The toxicological effects of realgar after intragastrical administration (1 g/kg body weight) were investigated over a 21 day period in male Wistar rats using metabonomic analysis of {sup 1}H NMR spectra of urine, serum and liver tissue aqueous extracts. Liver and kidney histopathology examination and serum clinical chemistry analyses were also performed. {sup 1}H NMR spectra and pattern recognition analyses from realgar treated animals showed increased excretion of urinary Kreb's cycle intermediates, increased levels of ketone bodies in urine and serum, and decreased levels of hepatic glucose and glycogen, as well as hypoglycemia and hyperlipoidemia, suggesting the perturbation of energy metabolism. Elevated levels of choline containing metabolites and betaine in serum and liver tissue aqueous extracts and increased serum creatine indicated altered transmethylation. Decreased urinary levels of trimethylamine-N-oxide, phenylacetylglycine and hippurate suggested the effects on the gut microflora environment by realgar. Signs of impairment of amino acid metabolism were supported by increased hepatic glutamate levels, increased methionine and decreased alanine levels in serum, and hypertaurinuria. The observed increase in glutathione in liver tissue aqueous extracts could be a biomarker of realgar induced oxidative injury. Serum clinical chemistry analyses showed increased levels of lactate dehydrogenase, aspartate aminotransferase, and alkaline phosphatase as well as increased levels of blood urea nitrogen and creatinine, indicating slight liver and kidney injury. The time-dependent biochemical variations induced by realgar were achieved using pattern recognition methods. This work illustrated the high reliability of NMR-based metabonomic approach on the study of the biochemical effects induced by traditional Chinese medicine.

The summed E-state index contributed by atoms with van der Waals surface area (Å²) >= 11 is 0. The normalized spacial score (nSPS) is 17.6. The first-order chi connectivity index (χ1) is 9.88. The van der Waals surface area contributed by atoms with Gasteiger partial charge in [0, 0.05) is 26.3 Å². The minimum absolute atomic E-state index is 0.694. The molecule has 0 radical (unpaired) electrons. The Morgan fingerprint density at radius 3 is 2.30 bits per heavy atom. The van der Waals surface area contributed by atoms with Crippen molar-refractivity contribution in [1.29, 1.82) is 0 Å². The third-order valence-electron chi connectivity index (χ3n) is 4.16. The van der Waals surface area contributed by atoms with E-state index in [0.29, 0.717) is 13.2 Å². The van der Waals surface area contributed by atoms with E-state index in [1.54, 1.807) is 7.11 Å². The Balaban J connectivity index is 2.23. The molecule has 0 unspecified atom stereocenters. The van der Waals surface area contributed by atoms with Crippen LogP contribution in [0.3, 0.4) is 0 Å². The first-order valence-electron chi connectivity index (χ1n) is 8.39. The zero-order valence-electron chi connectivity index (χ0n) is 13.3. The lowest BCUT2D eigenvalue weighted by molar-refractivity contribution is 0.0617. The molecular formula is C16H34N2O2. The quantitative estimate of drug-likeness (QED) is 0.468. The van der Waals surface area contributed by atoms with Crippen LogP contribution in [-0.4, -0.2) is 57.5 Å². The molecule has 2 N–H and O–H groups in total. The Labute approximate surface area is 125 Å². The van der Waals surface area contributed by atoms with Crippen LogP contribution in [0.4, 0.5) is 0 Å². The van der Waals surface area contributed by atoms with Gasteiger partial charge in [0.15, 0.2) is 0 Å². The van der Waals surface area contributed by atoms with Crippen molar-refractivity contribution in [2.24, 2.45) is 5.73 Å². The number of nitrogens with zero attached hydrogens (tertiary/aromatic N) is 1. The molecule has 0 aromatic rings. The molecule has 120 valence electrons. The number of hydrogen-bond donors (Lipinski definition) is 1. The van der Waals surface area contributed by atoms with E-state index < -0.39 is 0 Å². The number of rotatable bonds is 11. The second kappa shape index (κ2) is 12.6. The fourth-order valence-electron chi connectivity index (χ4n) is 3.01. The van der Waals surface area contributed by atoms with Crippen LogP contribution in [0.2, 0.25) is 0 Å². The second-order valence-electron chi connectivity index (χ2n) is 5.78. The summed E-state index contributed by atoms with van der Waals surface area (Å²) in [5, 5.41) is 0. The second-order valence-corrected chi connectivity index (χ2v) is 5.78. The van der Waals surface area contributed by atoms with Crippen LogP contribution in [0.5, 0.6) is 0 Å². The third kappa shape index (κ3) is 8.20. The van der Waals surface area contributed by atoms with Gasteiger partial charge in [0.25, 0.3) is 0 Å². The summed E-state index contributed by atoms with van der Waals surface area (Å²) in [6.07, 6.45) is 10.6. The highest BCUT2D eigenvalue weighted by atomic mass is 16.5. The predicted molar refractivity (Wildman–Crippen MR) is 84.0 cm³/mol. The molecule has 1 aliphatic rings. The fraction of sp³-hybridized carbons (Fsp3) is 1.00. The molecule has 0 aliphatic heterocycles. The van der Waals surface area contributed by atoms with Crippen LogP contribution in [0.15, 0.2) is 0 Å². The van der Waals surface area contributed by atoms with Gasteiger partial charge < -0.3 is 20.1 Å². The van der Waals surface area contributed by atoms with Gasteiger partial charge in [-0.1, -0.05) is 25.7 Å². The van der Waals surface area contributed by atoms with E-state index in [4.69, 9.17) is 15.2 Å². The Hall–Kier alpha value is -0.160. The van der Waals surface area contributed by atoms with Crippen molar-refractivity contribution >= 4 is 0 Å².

8. Preclinical profile of cabazitaxel

    PubMed Central

    Vrignaud, Patricia; Semiond, Dorothée; Benning, Veronique; Beys, Eric; Bouchard, Hervé; Gupta, Sunil

    2014-01-01